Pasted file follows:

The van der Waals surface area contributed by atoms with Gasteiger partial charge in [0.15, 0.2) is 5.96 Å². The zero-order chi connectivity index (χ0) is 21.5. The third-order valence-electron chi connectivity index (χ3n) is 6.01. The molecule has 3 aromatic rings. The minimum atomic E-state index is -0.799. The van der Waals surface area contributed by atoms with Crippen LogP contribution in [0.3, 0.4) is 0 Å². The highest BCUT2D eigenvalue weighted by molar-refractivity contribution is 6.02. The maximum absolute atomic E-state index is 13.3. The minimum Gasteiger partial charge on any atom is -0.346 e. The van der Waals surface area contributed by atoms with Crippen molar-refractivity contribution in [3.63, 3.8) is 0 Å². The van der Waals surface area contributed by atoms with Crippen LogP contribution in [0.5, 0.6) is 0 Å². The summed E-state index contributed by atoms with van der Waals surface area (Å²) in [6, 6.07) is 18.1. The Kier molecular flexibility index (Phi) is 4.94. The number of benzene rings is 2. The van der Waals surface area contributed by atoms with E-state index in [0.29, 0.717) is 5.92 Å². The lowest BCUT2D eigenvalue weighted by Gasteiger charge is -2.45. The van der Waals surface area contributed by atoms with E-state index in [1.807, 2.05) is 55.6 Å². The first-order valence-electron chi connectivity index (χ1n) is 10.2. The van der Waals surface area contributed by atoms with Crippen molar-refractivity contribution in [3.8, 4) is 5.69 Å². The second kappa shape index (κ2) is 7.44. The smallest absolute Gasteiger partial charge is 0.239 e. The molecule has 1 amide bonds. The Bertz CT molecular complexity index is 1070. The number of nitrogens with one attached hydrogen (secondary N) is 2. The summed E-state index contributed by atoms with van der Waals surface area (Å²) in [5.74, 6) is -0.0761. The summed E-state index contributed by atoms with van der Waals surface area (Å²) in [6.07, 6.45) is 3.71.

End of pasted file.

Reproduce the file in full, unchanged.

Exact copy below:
The van der Waals surface area contributed by atoms with Gasteiger partial charge in [0.15, 0.2) is 5.96 Å². The zero-order chi connectivity index (χ0) is 21.5. The third-order valence-electron chi connectivity index (χ3n) is 6.01. The molecule has 3 aromatic rings. The minimum atomic E-state index is -0.799. The van der Waals surface area contributed by atoms with Crippen LogP contribution in [0.3, 0.4) is 0 Å². The highest BCUT2D eigenvalue weighted by molar-refractivity contribution is 6.02. The maximum absolute atomic E-state index is 13.3. The minimum Gasteiger partial charge on any atom is -0.346 e. The van der Waals surface area contributed by atoms with Crippen molar-refractivity contribution in [3.63, 3.8) is 0 Å². The van der Waals surface area contributed by atoms with Crippen LogP contribution in [0.5, 0.6) is 0 Å². The summed E-state index contributed by atoms with van der Waals surface area (Å²) in [6, 6.07) is 18.1. The Kier molecular flexibility index (Phi) is 4.94. The number of benzene rings is 2. The van der Waals surface area contributed by atoms with E-state index in [0.29, 0.717) is 5.92 Å². The lowest BCUT2D eigenvalue weighted by Gasteiger charge is -2.45. The van der Waals surface area contributed by atoms with E-state index in [1.807, 2.05) is 55.6 Å². The first-order valence-electron chi connectivity index (χ1n) is 10.2. The van der Waals surface area contributed by atoms with Crippen molar-refractivity contribution in [3.8, 4) is 5.69 Å². The second kappa shape index (κ2) is 7.44. The smallest absolute Gasteiger partial charge is 0.239 e. The molecule has 1 amide bonds. The Bertz CT molecular complexity index is 1070. The number of nitrogens with one attached hydrogen (secondary N) is 2. The summed E-state index contributed by atoms with van der Waals surface area (Å²) in [5.74, 6) is -0.0761. The summed E-state index contributed by atoms with van der Waals surface area (Å²) in [6.07, 6.45) is 3.71.